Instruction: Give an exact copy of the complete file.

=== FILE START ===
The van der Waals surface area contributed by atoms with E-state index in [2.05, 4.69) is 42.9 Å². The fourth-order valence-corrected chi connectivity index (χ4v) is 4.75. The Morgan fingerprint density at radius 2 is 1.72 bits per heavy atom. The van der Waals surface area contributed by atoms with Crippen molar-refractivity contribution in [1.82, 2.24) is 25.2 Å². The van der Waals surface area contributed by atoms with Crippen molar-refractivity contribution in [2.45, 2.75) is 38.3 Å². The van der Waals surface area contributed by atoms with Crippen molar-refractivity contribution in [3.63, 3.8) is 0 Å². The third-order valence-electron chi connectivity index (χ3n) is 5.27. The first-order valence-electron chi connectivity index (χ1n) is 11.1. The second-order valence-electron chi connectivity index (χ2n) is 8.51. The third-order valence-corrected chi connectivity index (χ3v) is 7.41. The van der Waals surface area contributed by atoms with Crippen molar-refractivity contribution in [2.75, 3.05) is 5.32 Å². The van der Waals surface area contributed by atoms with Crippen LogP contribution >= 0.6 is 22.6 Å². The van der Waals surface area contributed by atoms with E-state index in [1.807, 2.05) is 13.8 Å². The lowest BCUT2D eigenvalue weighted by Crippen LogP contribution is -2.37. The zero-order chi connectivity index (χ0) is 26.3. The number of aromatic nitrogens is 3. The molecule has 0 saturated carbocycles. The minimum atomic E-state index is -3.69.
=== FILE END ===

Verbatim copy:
The van der Waals surface area contributed by atoms with E-state index in [2.05, 4.69) is 42.9 Å². The fourth-order valence-corrected chi connectivity index (χ4v) is 4.75. The Morgan fingerprint density at radius 2 is 1.72 bits per heavy atom. The van der Waals surface area contributed by atoms with Crippen molar-refractivity contribution in [1.82, 2.24) is 25.2 Å². The van der Waals surface area contributed by atoms with Crippen molar-refractivity contribution in [2.45, 2.75) is 38.3 Å². The van der Waals surface area contributed by atoms with Crippen molar-refractivity contribution in [3.63, 3.8) is 0 Å². The third-order valence-electron chi connectivity index (χ3n) is 5.27. The first-order valence-electron chi connectivity index (χ1n) is 11.1. The second-order valence-electron chi connectivity index (χ2n) is 8.51. The third-order valence-corrected chi connectivity index (χ3v) is 7.41. The van der Waals surface area contributed by atoms with Crippen molar-refractivity contribution in [2.75, 3.05) is 5.32 Å². The van der Waals surface area contributed by atoms with Crippen LogP contribution >= 0.6 is 22.6 Å². The van der Waals surface area contributed by atoms with E-state index in [1.807, 2.05) is 13.8 Å². The lowest BCUT2D eigenvalue weighted by Crippen LogP contribution is -2.37. The zero-order chi connectivity index (χ0) is 26.3. The number of aromatic nitrogens is 3. The molecule has 0 saturated carbocycles. The minimum atomic E-state index is -3.69.